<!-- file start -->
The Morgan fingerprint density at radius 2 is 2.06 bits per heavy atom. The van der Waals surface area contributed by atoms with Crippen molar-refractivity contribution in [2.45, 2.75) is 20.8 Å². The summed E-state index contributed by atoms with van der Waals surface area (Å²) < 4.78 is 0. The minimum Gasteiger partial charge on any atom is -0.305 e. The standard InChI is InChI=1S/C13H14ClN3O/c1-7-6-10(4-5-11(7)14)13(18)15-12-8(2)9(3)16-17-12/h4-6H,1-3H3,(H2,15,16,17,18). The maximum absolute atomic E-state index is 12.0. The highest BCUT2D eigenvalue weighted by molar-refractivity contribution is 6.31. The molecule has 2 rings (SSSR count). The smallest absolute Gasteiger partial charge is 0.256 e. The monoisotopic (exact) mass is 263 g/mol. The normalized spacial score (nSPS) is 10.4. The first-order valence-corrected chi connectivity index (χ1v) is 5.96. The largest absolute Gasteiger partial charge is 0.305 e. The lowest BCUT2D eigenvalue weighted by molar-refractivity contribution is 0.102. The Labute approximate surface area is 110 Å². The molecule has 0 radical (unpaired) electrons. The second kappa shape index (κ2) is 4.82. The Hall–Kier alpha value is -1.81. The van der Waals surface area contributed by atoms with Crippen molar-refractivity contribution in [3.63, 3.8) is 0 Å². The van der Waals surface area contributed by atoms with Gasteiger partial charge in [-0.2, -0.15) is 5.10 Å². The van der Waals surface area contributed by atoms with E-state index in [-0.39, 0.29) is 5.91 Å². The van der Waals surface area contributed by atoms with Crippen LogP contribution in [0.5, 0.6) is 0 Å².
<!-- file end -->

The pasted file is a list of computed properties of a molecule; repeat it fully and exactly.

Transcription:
The Morgan fingerprint density at radius 2 is 2.06 bits per heavy atom. The van der Waals surface area contributed by atoms with Crippen molar-refractivity contribution in [2.45, 2.75) is 20.8 Å². The summed E-state index contributed by atoms with van der Waals surface area (Å²) < 4.78 is 0. The minimum Gasteiger partial charge on any atom is -0.305 e. The standard InChI is InChI=1S/C13H14ClN3O/c1-7-6-10(4-5-11(7)14)13(18)15-12-8(2)9(3)16-17-12/h4-6H,1-3H3,(H2,15,16,17,18). The maximum absolute atomic E-state index is 12.0. The highest BCUT2D eigenvalue weighted by molar-refractivity contribution is 6.31. The molecule has 2 rings (SSSR count). The smallest absolute Gasteiger partial charge is 0.256 e. The monoisotopic (exact) mass is 263 g/mol. The normalized spacial score (nSPS) is 10.4. The first-order valence-corrected chi connectivity index (χ1v) is 5.96. The largest absolute Gasteiger partial charge is 0.305 e. The lowest BCUT2D eigenvalue weighted by molar-refractivity contribution is 0.102. The Labute approximate surface area is 110 Å². The molecule has 0 radical (unpaired) electrons. The second kappa shape index (κ2) is 4.82. The Hall–Kier alpha value is -1.81. The van der Waals surface area contributed by atoms with Crippen molar-refractivity contribution in [3.63, 3.8) is 0 Å². The van der Waals surface area contributed by atoms with Gasteiger partial charge in [-0.2, -0.15) is 5.10 Å². The van der Waals surface area contributed by atoms with E-state index in [-0.39, 0.29) is 5.91 Å². The van der Waals surface area contributed by atoms with Crippen LogP contribution in [0.5, 0.6) is 0 Å².